The audience oath

In “Herd”, a book by the esteemed writer of B+A’s Bumper Book of Fun and Games, Mark Earls, one of our  favourite passages explores how to enlist people to interact directly to influence one another (for instance in an audience – where this peer-to-peer influence is so much stronger than anything we could transmit one-to-many from the stage).

It reminded me of something I saw years ago putting on a comedy festival when I was working at London’s Institute of Contemporary Arts. I held some events in the bar where there was a lot of background noise. One comedian (if my memory serves me right, it was Adam Bloom) dealt expertly with the noise by enlisting the collective power of the audience to influence one another (and it’s a trick Ben&Andrew still use). He just said into the mic:

“If you can hear me, say ‘shhh…’ “

The audience was given permission and empowered to take charge of the matter, and see their personal stake in helping the solution. The handful of people who were paying attention were enough to influence the rest of the crowd. They all shut up.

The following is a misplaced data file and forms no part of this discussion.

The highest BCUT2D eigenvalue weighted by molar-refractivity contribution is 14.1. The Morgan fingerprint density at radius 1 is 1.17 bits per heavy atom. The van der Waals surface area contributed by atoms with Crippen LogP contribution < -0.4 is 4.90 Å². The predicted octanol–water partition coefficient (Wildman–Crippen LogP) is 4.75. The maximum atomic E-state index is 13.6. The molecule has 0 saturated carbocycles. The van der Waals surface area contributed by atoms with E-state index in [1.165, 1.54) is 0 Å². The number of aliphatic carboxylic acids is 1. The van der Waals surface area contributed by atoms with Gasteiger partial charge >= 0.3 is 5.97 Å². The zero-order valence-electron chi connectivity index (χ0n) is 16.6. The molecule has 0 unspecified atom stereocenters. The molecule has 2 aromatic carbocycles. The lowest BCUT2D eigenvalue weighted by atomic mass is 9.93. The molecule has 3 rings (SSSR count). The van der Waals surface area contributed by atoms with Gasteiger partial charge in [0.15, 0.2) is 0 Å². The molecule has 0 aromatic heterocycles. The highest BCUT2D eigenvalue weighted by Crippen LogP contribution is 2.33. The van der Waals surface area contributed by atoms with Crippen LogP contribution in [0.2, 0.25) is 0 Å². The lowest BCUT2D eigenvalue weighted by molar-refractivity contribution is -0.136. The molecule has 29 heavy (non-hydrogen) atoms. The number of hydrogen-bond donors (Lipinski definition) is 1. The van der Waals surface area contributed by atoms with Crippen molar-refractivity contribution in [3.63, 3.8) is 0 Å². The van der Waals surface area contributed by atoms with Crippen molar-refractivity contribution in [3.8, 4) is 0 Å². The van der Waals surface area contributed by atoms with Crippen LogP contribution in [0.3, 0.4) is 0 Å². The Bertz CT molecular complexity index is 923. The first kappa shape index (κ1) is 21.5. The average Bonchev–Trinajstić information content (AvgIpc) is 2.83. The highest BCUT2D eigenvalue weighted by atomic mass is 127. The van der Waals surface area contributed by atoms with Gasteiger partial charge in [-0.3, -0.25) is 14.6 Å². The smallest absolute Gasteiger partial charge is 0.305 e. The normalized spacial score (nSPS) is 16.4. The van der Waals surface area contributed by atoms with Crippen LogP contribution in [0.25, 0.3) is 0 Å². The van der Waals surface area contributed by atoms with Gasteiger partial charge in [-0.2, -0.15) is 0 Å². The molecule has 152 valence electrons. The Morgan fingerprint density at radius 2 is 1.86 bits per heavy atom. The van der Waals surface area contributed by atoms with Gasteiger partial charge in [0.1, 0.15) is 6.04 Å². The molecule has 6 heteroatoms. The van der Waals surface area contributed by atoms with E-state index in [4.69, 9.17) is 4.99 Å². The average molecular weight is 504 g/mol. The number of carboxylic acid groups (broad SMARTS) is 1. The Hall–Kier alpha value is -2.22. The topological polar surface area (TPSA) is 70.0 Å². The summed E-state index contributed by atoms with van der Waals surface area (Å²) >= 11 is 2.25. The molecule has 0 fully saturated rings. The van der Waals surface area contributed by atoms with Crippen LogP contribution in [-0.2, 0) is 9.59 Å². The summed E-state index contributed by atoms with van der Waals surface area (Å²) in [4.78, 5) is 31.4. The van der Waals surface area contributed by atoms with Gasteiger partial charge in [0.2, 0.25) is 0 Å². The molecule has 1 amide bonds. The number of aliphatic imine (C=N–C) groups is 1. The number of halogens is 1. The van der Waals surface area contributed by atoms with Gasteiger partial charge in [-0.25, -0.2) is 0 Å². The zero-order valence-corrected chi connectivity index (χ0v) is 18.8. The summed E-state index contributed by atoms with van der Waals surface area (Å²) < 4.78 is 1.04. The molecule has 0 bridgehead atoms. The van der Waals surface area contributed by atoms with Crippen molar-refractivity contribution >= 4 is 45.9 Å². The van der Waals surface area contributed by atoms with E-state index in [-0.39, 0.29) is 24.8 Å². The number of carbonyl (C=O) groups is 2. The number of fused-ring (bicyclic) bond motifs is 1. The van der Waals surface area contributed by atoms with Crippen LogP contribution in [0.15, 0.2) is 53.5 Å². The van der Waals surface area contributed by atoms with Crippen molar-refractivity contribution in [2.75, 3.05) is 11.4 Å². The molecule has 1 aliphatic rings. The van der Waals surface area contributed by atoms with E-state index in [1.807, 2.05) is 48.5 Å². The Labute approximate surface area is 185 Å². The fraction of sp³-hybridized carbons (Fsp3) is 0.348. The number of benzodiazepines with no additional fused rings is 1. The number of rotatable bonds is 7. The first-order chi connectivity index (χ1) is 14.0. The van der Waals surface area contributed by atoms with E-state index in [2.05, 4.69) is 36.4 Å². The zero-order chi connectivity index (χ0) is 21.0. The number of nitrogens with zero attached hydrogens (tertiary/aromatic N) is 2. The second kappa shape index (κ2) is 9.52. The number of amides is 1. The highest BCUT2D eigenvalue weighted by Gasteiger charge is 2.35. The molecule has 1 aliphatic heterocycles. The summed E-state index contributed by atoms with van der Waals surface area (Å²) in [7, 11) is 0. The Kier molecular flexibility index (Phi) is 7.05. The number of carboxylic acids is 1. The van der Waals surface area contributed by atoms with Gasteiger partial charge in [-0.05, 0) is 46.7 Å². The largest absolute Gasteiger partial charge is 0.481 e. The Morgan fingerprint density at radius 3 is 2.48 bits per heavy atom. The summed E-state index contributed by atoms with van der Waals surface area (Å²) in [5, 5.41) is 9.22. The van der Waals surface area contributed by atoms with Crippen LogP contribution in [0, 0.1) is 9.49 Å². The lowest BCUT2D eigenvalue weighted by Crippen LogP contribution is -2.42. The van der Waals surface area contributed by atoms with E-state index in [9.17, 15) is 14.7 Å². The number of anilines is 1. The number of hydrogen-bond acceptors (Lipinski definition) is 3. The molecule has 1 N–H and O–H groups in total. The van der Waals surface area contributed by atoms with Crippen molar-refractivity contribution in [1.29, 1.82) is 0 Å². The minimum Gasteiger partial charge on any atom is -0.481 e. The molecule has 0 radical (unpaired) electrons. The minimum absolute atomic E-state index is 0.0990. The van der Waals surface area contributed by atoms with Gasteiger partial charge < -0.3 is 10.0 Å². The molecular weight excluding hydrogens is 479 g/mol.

A little while ago, talking to Kenneth Tharp, CEO of London’s contemporary dance centre, the Place, he complained about the distraction of audience members using mobile phones to video performances, and how no appeals to the audience beforehand to stop this behaviour seemed to be working. He asked how he might find a more effective method of getting them to stop videoing and actually watch the performance.

Inspired by Mark Earls’ insights and my memory of Adam Bloom’s lesson at the ICA, I came up with “The Audience Oath”. Feel free to use it at any performance (or even adapt it to use at a business meeting) where you want a little focus. It worked for Kenneth at The Place; it could well work for you.

audience-oath